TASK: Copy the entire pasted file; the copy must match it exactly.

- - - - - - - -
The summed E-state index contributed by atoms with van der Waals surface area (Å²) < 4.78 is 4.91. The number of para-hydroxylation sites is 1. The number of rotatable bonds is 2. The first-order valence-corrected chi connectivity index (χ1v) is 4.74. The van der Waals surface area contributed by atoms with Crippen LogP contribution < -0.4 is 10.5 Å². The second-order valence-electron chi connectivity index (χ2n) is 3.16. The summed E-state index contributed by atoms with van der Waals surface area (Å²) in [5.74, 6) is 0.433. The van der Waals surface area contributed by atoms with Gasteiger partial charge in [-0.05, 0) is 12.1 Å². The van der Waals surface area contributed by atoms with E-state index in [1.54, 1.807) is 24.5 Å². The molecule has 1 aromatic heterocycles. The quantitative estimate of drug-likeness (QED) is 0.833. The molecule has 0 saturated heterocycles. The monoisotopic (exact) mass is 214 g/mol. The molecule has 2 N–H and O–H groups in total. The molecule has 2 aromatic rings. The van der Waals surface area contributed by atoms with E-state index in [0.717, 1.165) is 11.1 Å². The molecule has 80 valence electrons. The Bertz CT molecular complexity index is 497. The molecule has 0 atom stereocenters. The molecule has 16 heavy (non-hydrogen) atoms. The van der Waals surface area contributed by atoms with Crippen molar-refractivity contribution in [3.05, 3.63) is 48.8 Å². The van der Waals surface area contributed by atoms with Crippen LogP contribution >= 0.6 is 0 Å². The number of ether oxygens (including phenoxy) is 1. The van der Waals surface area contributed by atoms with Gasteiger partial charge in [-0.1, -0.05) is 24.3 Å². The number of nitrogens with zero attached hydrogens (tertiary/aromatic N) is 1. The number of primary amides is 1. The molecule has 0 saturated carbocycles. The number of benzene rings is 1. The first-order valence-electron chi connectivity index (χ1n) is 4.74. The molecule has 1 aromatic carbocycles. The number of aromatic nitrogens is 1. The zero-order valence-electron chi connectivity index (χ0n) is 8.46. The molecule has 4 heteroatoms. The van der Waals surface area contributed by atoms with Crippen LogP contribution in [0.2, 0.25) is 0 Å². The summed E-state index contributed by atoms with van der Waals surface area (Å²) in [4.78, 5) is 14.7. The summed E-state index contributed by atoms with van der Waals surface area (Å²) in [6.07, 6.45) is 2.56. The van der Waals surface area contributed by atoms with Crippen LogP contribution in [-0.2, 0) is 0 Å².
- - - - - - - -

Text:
The summed E-state index contributed by atoms with van der Waals surface area (Å²) < 4.78 is 4.91. The number of para-hydroxylation sites is 1. The number of rotatable bonds is 2. The first-order valence-corrected chi connectivity index (χ1v) is 4.74. The van der Waals surface area contributed by atoms with Crippen LogP contribution < -0.4 is 10.5 Å². The second-order valence-electron chi connectivity index (χ2n) is 3.16. The summed E-state index contributed by atoms with van der Waals surface area (Å²) in [5.74, 6) is 0.433. The van der Waals surface area contributed by atoms with Gasteiger partial charge in [-0.05, 0) is 12.1 Å². The van der Waals surface area contributed by atoms with E-state index in [1.54, 1.807) is 24.5 Å². The molecule has 1 aromatic heterocycles. The quantitative estimate of drug-likeness (QED) is 0.833. The molecule has 0 saturated heterocycles. The monoisotopic (exact) mass is 214 g/mol. The molecule has 2 N–H and O–H groups in total. The molecule has 2 aromatic rings. The van der Waals surface area contributed by atoms with E-state index in [0.717, 1.165) is 11.1 Å². The molecule has 80 valence electrons. The Bertz CT molecular complexity index is 497. The molecule has 0 atom stereocenters. The molecule has 16 heavy (non-hydrogen) atoms. The van der Waals surface area contributed by atoms with Crippen molar-refractivity contribution in [3.05, 3.63) is 48.8 Å². The van der Waals surface area contributed by atoms with Crippen LogP contribution >= 0.6 is 0 Å². The number of ether oxygens (including phenoxy) is 1. The van der Waals surface area contributed by atoms with Gasteiger partial charge in [-0.1, -0.05) is 24.3 Å². The number of nitrogens with zero attached hydrogens (tertiary/aromatic N) is 1. The number of primary amides is 1. The molecule has 0 saturated carbocycles. The number of benzene rings is 1. The first-order valence-electron chi connectivity index (χ1n) is 4.74. The molecule has 1 aromatic carbocycles. The number of aromatic nitrogens is 1. The zero-order valence-electron chi connectivity index (χ0n) is 8.46. The molecule has 4 heteroatoms. The van der Waals surface area contributed by atoms with Crippen LogP contribution in [0.2, 0.25) is 0 Å². The summed E-state index contributed by atoms with van der Waals surface area (Å²) in [4.78, 5) is 14.7. The summed E-state index contributed by atoms with van der Waals surface area (Å²) in [6.07, 6.45) is 2.56. The van der Waals surface area contributed by atoms with Crippen LogP contribution in [-0.2, 0) is 0 Å².